“I don’t really want to go into what I’m doing.”

“I’m trying to create some interesting theatre. Anyway, I don’t really want to go into what I’m doing, otherwise people will just rip it off like they have in the past. I am just doing my thing.”

“That’s it, then,” I said. “Chat finished.”

“That’s it,” said Becky. “People will nick the idea.”

“Tell me the bits you can tell me,” I suggested. “When is the Cockpit Theatre thing?”

“February – the 12th.”

“What do you want to say about it? Heaven forfend that you would say anything to promote it.”

“I’ve been commissioned by the theatre to do a hybrid theatre cabaret gig.”

“What is a hybrid gig?” I asked. “Partly electric, partly petrol-driven?”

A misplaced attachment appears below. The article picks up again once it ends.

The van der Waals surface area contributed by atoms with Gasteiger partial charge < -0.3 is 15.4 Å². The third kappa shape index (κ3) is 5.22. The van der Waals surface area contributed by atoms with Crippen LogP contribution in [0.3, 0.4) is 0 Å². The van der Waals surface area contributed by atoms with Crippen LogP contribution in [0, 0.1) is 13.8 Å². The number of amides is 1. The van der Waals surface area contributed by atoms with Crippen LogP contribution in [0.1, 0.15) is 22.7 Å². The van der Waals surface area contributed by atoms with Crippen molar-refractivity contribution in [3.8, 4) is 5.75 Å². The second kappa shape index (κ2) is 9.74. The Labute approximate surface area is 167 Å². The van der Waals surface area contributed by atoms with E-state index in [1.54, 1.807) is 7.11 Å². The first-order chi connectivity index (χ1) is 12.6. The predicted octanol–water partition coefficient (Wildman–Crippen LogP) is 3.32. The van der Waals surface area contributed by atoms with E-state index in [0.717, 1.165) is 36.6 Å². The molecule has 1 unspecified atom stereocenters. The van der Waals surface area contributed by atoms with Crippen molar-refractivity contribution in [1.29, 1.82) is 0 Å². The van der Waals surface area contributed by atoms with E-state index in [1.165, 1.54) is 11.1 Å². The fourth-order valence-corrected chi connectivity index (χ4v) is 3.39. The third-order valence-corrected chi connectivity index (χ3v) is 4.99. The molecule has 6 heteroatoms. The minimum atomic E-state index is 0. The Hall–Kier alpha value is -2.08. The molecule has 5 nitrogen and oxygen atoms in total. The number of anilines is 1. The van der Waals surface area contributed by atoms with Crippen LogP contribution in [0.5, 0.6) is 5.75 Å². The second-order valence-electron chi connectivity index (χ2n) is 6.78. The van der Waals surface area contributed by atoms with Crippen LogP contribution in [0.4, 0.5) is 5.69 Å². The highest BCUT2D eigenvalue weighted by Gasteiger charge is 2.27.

“I’ve been given a budget to create some cabaret around a theme.”

“And the theme is…?”

“They’re doing a Samuel Becket season at the Cockpit, so I have written Waiting for Guido. Which is the character in my play.”

“Guido Fawkes?” I asked.

“Yes. Precisely. It’s about waiting for a revolution that never happens.”

“Are you going to wear masks with beards?” I asked.

“No. There’s a couple of really good performers. Some of them are going to take on the theme more than others.”

“I suppose,” I said, “at this point in the blog, I should add in …she says intriguingly…

“The thing I don’t want to talk too much about…” said Becky

“If you like,” said Becky. “What I’m trying to do… Well, the thing I don’t want to talk too much about… is I’ve got three characters and they’re all gonna do monologues. I’ve got Geoff Steel, who is in The Alternative Christmas Party, and Jonathan Richardson, the guy who runs House of Idiot. There’s going to be people doing some circus stuff. And Trevor Lock is headlining.”

“As himself?” I asked.